Monday, September 3, 2012

Book Review - Touching Spirit Bear by Ben Mikaelsen

I have been involved in helping youth at the local juvenile detention center for over eight years now.  I have spent a lot of time wondering about the best ways to approach the problems these wonderful youth face.  How can we help them?  How can we assist them to find solutions and healing?  What are the best resources for facilitating this progress?

I also spent several months living in the wilderness with troubled youth.  I despised the model that program used.  While "the mountain" had its healing powers, because it was far away from drugs and influences, completely distant from privileges and possessions; it could have been so much more.  This wilderness program made the mountain merely a tool for isolation.  They could have done that in a warehouse.  In Touching Spirit Bear, the wilderness, in this case the island, was so very much more.  That "more" was what was entirely lacking in the wilderness program and is hardly even sought in our current judicial system.

Ben Mikaelsen's book provided many of the answers I've been seeking.  There is wisdom here and great risk.  I think we will never see this kind of method commonly used because of the risk.  We don't take those kinds of chances with our youth and the consequence is, we don't get this kind of results.  I think life in general was designed by God to be just this risky, but lawyers and hand wringers have taken much of the potential out of life and consequently out of the lives of our youth.

Reality therapy is pretty simple, as one character, Garvey, tell his young friend Cole:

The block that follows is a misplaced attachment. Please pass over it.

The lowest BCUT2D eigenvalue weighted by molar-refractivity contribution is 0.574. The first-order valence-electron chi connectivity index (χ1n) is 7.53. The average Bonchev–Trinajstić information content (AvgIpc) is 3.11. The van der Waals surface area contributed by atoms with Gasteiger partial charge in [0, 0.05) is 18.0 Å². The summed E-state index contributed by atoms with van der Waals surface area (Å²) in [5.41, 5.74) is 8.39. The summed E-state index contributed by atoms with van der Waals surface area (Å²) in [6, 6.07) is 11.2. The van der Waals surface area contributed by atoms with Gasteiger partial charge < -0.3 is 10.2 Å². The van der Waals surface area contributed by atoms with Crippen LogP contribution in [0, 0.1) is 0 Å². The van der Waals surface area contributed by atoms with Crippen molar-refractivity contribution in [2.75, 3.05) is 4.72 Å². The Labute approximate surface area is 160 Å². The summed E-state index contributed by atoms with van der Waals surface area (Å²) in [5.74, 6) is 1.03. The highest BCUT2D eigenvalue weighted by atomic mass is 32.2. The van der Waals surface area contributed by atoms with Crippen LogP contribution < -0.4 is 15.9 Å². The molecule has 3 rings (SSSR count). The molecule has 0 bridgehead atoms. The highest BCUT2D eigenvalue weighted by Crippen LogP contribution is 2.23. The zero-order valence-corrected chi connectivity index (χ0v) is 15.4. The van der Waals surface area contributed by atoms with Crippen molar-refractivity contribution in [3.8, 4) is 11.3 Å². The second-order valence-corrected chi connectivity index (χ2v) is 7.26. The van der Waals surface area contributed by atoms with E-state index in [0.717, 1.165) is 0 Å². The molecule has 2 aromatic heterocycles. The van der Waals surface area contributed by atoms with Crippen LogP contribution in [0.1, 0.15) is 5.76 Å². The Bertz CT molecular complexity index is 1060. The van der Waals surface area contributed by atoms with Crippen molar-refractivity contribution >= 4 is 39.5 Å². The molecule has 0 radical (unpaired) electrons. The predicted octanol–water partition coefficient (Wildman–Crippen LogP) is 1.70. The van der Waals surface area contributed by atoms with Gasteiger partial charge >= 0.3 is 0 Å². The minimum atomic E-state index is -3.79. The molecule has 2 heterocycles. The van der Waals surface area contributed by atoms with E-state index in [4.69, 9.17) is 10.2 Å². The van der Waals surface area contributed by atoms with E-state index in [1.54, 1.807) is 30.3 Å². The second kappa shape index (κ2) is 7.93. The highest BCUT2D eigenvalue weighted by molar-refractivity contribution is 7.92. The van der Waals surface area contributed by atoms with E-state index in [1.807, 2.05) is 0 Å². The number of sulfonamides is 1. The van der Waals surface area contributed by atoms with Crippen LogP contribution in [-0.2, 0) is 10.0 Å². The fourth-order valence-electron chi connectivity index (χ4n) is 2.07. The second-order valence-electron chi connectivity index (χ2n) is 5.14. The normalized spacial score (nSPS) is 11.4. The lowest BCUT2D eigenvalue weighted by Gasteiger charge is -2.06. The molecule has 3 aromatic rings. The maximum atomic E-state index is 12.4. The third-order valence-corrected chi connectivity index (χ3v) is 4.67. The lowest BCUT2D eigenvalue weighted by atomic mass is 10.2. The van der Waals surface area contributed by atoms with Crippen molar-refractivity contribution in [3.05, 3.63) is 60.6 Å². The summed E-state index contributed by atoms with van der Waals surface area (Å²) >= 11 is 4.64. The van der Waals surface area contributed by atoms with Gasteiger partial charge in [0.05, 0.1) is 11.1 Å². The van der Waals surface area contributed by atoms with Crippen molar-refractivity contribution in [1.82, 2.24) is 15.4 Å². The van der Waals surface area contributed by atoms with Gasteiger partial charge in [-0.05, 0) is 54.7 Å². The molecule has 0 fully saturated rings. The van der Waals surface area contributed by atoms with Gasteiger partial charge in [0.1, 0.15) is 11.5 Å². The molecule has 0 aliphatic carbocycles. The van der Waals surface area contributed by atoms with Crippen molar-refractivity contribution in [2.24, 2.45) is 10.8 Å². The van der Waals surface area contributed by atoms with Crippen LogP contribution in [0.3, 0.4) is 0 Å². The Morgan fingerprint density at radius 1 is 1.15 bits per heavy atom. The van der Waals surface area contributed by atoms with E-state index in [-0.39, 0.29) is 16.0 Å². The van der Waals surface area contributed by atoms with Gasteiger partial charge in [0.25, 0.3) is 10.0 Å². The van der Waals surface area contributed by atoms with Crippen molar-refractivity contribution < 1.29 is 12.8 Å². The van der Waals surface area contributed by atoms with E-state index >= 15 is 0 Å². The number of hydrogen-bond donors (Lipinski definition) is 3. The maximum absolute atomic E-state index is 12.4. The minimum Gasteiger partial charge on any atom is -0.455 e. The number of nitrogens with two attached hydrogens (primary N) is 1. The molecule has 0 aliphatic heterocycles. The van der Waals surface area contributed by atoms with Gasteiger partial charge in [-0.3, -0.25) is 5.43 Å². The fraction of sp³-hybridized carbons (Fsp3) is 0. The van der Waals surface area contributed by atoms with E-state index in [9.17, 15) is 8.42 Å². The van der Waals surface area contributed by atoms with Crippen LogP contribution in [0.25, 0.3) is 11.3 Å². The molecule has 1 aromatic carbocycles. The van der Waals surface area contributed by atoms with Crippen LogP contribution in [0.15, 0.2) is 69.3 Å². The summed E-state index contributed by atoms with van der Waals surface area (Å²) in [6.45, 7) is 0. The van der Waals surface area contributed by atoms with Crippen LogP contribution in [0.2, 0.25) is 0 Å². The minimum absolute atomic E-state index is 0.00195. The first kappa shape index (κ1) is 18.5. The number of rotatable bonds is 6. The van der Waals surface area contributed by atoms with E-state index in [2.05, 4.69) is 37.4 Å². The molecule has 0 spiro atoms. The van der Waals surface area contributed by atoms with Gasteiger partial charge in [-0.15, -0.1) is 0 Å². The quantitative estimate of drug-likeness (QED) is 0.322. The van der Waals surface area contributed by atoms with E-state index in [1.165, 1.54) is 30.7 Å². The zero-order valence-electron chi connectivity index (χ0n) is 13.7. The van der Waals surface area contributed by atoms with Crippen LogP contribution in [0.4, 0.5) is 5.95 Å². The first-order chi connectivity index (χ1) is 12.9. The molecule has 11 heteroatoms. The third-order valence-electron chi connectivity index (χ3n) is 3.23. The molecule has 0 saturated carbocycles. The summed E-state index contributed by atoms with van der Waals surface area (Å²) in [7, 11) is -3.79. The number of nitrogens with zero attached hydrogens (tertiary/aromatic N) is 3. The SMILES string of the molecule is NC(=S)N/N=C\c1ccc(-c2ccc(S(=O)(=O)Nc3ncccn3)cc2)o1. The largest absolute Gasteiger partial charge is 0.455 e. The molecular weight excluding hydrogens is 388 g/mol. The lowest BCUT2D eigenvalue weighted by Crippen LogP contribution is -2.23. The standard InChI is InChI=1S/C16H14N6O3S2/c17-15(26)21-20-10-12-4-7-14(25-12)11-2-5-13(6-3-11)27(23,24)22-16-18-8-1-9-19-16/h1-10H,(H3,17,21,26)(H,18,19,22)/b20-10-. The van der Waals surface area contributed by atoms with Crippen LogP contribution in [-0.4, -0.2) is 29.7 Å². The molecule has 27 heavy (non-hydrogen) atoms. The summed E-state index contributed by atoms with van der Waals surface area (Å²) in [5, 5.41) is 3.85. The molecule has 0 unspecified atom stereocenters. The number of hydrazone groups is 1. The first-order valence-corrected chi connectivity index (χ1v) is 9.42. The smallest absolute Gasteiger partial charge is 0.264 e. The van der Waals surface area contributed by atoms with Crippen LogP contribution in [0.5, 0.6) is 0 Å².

"Go ahead and try it.  Try manipulating a storm or lying to your hunger.  Try cheating the cold."
There is more to the process this book reveals.  It is not only about being exposed to reality.  It is also about being, exposed to love.  This is another ingredient that seems quite lacking in the institutional setting.  The powers that be, in an honest effort to protect, have even sheltered these kids from love.  Human contact is prohibited.  Perhaps that's risky too. This is not to say that the staff at these institutions lacks love for their charges.  Quite to the contrary, most are under paid and under appreciated and stay precisely because they love these kids.  But at the end of the day, if because of societal fears and institutional rules, these kids don't experience individually focused love, don't connect with others who deeply care about them, don't feel healthy, safe human contact, they won't be getting better and we'll continue to see many of them behind bars again and again.

So I hammer on about the details, while Mikaelsen just tells a story.  And what a wonderful, heart rending, uplifting and inspiring story it is.  Some kids will get the message vicariously through the story.  I did.  You see, I'm not appreciably healthier than they are.  It is clear though, that Cole's experience living it will be infinitely deeper than my experience reading about it.  And Cole's recovery will be correspondingly sturdier than mine has been.  As I note this, though, I realize that reality and love can be had right here where I am.  I don't have to isolate myself to an island or a mountain.  Reality and love are everywhere. The difference is that here I have access to the tools I use to avoid them.


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